Joining a local church is important because it’s a sign of commitment. Joining a church says, “This is my church. I belong here. I submit to the leaders of the church. I commit to these people. I will serve and love them. I am also committed to the spiritual health and purity of the church. And if someone starts messing with the church, I am prepared to take action.” That’s a big deal. I think churches suffer greatly because people don’t make that kind of commitment. And I think a lack of commitment to a local church speaks volumes about the level of commitment people have to Jesus.

What we have seen so far is that the congregation has a role to play in bringing discipline to unrepentant members. And what Paul writes suggests that there was an official vote. I think, by implication, that the reverse is true: when people officially join a church, the church should vote on that. The reason is that members of a church may know more than the pastors know about a person, their reputation, and their behaviors. When a potential member is brought before a church, it is like when a pastor asks at a wedding if there is any reason why the couple shouldn’t be married. The Book of Common Prayer says, “Therefore if any man can shew any just cause, why they may not lawfully be joined together, let him now speak or else hereafter for ever hold his peace.” In the case of church membership, perhaps someone in the congregation knows why a person shouldn’t join the church.

There are also other things that churches may vote on, at least according to Scripture. In the book of Acts, we see the church active in determining who served the church and who were sent as missionaries. Now, we have to be careful, because what is descriptive in the Bible isn’t always prescriptive. To put it another way, what is narrated isn’t always normative. There were some unique things that happened in the early church. But in Acts, we see that the apostles asked the church to find seven men who could serve widows in the church (Acts 6:1–7). We looked at this passage two weeks ago when talking about deacons. So, it might be that the congregation has a role to play in deciding who serves in the church. Elders in churches were appointed, but perhaps that was something that apostles had authority to do. Now that we don’t have apostles, perhaps the church should determine who leads. Or, perhaps at the least, the church should affirm the decisions of those who are serving as elders. If a team of elders, or pastors, or overseers, recommend that another person join their ranks, they should ask the church to affirm their decision. That way, the church is making a statement: “We will submit to this man’s leadership.”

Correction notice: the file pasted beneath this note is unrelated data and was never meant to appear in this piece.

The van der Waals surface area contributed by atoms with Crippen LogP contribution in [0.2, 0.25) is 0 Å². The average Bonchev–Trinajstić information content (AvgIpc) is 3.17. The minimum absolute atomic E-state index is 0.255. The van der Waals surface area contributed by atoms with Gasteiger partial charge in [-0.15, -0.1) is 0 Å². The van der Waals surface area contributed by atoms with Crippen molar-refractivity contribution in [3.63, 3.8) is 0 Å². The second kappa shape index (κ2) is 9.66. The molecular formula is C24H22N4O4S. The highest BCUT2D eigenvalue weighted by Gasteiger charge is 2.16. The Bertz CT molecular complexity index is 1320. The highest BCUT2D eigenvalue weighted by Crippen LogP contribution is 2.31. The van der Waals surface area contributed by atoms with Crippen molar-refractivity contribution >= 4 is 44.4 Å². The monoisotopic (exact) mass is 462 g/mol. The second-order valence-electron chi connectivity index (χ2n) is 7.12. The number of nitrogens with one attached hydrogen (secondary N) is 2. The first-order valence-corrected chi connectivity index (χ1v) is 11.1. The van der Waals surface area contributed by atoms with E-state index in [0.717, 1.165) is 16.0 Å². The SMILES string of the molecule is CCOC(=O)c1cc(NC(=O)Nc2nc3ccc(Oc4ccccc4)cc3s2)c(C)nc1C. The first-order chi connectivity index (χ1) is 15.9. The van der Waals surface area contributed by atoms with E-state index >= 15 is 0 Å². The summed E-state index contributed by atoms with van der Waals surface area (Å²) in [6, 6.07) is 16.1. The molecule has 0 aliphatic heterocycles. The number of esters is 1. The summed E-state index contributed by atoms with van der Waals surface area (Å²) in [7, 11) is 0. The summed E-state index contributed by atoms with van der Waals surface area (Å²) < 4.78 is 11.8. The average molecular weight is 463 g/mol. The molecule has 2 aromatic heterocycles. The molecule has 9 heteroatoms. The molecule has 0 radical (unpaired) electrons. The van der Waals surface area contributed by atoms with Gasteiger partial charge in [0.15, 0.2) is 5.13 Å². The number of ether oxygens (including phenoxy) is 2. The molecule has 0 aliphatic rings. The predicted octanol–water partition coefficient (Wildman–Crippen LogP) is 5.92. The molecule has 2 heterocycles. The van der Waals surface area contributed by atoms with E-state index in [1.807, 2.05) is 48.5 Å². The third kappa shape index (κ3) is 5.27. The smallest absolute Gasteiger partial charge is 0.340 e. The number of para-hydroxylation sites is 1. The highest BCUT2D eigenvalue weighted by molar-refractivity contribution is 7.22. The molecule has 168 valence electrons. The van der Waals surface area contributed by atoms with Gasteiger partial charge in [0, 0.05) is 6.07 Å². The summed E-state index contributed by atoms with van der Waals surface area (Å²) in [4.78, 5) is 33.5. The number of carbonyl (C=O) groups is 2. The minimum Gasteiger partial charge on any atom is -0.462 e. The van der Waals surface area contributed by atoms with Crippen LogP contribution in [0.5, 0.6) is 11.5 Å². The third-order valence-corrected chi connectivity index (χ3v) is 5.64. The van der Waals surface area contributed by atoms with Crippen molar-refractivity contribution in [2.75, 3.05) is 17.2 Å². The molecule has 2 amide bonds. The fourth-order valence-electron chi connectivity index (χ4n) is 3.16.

In the book of Acts, the church in Antioch laid their hands on Paul and Barnabas and sent them off as missionaries (Acts 13:1–3; 15:3). The whole church in Jerusalem, with the apostles and the elders of the church, chose a couple of men (Judas and Silas) to go with Paul and Barnabas to Antioch to deliver a letter (Acts 15:22). So, it would seem that the church has the authority to send people for certain purposes, and the church should vote on that, too.

The Bible does not speak of the congregation voting on all manner of other things, like a church budget or special purchases. But there is wisdom in having a church vote on such things. God uses the congregation to affirm the decisions of leaders. And the congregation, by voting, says, “We will financially support the church’s budget.”